How California Designer Jenni Kayne Learned to Embrace Slowing Down

Born and raised in Los Angeles, I’ve always identified with the California ideal of slowing down and appreciating life’s simpler moments. My favorite quote by Lao Tzu sums this up perfectly: “Nature does not hurry, yet everything is accomplished.” I’ve…

Born and raised in Los Angeles, I’ve always identified with the California ideal of slowing down and appreciating life’s simpler moments. My favorite quote by Lao Tzu sums this up perfectly: “Nature does not hurry, yet everything is accomplished.” I’ve worked to keep that ethos alive both personally and through my brand, by trying to inspire women everywhere to live intentionally, and live well—whether that’s with a seasonal menu, timeless wardrobe, or a calming home interior.

At the start of the COVID-19 lockdown, I unexpectedly found my busy days replaced with a mix of Zoom calls, homeschooling schedules, and the needs of my three kids. Instead of rushing between school pick-ups, design meetings, my daughter’s horseback riding lessons, and our soon-to-be-finished LA home, like much of the world, I found myself at home all of the time. Just like that, the world had hit pause—and I had to follow. Yet, with all of my work in creating a company that invites women to slow down into the laid-back California lifestyle, I found that I was having a hard time doing so myself.

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You’ve Been Told to ‘Shelter in Place’—but What Does That Mean?

Now more than ever, home is where many of us are seeking refuge and solace in light of the novel coronavirus. This is a tough time, but we’re here for you—whether it’s a new pantry recipe or a useful tip for your kitchen, here are some ideas to make th…

Now more than ever, home is where many of us are seeking refuge and solace in light of the novel coronavirus. This is a tough time, but we’re here for you—whether it’s a new pantry recipe or a useful tip for your kitchen, here are some ideas to make things run a little more smoothly for you and your loved ones.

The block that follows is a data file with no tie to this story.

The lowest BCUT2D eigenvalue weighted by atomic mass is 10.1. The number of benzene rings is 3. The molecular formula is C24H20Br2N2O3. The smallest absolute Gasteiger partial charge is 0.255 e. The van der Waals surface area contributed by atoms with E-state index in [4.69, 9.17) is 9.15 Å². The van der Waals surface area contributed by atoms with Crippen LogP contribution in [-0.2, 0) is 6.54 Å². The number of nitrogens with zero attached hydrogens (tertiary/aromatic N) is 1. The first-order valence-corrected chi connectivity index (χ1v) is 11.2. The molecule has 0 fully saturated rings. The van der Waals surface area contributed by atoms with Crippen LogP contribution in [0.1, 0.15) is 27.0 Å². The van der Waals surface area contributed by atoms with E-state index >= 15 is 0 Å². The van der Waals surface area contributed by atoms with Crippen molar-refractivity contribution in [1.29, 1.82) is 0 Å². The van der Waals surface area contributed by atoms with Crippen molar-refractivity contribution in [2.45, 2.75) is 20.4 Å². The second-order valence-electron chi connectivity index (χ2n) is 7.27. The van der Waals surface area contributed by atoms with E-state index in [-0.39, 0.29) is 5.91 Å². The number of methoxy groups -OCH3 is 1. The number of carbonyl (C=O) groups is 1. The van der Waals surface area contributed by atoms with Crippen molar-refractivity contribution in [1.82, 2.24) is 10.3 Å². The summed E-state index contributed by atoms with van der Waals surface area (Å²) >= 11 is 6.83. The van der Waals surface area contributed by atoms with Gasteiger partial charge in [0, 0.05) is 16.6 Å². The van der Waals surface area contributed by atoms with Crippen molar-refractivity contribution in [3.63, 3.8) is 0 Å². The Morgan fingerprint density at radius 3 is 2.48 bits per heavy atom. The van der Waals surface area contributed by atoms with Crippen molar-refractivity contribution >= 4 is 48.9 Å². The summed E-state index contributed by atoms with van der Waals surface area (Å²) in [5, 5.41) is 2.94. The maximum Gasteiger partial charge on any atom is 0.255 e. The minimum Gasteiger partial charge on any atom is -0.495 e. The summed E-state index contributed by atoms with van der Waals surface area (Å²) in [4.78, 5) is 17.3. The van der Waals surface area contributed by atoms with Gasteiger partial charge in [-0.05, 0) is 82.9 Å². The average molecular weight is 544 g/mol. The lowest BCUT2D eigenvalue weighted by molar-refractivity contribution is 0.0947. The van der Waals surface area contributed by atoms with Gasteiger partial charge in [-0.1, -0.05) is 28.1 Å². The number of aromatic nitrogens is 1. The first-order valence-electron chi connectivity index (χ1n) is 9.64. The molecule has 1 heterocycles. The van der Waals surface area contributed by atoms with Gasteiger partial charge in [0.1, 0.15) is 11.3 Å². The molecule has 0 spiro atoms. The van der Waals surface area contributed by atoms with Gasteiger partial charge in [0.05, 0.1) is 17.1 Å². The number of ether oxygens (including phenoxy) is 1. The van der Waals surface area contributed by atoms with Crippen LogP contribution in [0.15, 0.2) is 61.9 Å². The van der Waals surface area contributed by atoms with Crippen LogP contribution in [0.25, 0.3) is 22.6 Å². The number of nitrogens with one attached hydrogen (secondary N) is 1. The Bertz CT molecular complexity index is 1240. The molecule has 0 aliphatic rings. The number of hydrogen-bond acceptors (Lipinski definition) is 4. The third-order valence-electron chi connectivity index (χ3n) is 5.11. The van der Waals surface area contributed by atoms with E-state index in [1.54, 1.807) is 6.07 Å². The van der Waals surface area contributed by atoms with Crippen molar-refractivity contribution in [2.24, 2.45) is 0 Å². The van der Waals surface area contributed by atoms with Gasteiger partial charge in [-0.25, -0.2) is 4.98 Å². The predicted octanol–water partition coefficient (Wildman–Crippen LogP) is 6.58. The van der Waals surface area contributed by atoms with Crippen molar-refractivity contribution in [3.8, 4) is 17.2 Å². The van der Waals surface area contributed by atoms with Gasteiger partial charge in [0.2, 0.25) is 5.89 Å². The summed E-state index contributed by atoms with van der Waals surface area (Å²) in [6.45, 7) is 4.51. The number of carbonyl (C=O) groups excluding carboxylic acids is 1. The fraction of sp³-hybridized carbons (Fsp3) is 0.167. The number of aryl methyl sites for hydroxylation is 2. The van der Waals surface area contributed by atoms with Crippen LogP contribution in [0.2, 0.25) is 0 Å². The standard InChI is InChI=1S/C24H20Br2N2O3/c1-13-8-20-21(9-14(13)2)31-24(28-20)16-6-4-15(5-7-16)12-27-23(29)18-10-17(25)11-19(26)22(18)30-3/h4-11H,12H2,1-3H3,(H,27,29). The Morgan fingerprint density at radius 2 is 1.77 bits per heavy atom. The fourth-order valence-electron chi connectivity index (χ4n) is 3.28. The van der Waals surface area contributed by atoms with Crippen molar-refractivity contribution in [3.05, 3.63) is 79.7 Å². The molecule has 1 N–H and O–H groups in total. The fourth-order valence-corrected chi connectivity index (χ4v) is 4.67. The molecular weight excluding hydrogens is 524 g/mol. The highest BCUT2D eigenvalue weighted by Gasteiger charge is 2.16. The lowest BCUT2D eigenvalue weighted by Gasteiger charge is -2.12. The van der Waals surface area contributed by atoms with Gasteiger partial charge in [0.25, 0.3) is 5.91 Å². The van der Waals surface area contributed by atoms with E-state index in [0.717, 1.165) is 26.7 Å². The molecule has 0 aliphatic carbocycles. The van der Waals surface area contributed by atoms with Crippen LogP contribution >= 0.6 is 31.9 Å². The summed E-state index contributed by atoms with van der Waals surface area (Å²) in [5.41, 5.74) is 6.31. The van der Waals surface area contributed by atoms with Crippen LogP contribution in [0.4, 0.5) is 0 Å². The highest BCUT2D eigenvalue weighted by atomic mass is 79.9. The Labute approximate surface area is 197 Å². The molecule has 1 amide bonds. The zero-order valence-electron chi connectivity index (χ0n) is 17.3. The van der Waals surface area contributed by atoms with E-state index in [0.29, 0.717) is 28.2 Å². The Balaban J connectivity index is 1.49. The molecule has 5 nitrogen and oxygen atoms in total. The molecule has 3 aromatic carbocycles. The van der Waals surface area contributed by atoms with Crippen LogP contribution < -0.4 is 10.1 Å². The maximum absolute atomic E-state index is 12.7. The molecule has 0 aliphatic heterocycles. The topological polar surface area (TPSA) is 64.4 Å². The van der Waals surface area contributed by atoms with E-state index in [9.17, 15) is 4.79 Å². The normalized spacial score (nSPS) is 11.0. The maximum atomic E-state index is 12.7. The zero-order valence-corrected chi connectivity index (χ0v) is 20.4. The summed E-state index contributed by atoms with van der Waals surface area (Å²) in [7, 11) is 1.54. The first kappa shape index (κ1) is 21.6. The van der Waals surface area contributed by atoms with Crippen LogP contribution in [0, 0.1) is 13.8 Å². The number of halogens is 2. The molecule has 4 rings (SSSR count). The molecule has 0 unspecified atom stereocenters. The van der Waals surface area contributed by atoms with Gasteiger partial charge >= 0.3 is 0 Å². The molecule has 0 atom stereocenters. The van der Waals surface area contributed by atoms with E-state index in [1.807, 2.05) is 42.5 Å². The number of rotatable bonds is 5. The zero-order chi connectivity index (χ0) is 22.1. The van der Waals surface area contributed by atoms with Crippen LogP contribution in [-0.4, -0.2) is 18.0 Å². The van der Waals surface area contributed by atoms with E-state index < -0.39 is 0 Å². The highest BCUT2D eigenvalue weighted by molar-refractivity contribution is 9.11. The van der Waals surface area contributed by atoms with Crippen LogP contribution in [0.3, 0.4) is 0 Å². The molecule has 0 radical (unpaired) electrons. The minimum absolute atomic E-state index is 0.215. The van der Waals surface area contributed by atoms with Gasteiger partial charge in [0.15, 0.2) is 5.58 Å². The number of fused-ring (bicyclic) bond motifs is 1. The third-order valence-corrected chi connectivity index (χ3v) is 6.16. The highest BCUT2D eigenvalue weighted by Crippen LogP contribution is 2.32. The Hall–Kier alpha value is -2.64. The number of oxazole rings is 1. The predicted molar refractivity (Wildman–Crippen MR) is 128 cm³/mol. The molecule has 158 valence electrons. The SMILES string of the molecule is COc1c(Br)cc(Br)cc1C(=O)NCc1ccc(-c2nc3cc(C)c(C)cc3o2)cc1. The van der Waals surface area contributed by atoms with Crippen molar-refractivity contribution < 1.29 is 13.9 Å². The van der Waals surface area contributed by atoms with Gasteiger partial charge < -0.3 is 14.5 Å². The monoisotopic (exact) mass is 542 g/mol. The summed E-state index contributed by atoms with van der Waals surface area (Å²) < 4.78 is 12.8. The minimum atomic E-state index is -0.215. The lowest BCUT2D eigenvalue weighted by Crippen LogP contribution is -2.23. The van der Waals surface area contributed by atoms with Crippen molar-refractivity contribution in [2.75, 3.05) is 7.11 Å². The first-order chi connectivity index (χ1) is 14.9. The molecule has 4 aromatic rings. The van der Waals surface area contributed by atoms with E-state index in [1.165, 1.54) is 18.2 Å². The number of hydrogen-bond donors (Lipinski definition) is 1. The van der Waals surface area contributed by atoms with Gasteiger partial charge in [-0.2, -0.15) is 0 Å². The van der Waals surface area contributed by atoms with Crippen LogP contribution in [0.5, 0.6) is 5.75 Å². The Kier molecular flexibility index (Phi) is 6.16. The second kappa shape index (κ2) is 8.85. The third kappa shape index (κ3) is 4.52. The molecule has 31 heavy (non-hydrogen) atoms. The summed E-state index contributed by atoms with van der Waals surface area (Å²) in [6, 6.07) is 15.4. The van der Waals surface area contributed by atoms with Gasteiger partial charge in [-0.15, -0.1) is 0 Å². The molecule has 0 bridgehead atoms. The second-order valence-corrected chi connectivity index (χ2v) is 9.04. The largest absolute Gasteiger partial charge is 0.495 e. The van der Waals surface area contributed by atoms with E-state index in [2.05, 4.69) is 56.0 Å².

There have, in the past few weeks, been a myriad of new terms crawling their way into our lexicon. It began with the novelty of the novel coronavirus, then social distancing waltzed in, we started to talk of curves and their flattenings, quarantines and their happenings. The implications of these terms are as in flux as the current situation—which is to say, we’re learning more about them and what they mean to us every moment, every day.

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This Small Kitchen Tweak Might Save You a Few Hundred Dollars This Year

Big resolutions are overrated. This year, we’re all about highly doable improvements we can pull off any day. In Small Change, Big Impact, we’re making tiny tweaks and sharing the results. Follow along, join in, and let us know what other small changes…

Big resolutions are overrated. This year, we’re all about highly doable improvements we can pull off any day. In Small Change, Big Impact, we're making tiny tweaks and sharing the results. Follow along, join in, and let us know what other small changes you’re making this year.

Americans love paper towels. This year, according to Statista, over 318 million consumers reported using them, compared to a mere 10 million who don’t. Likewise, The Atlantic shared that the United States accounted for almost half of the $12 billion global spending on this product in 2017 (for some context, the runner-up, France, spent $635 million).

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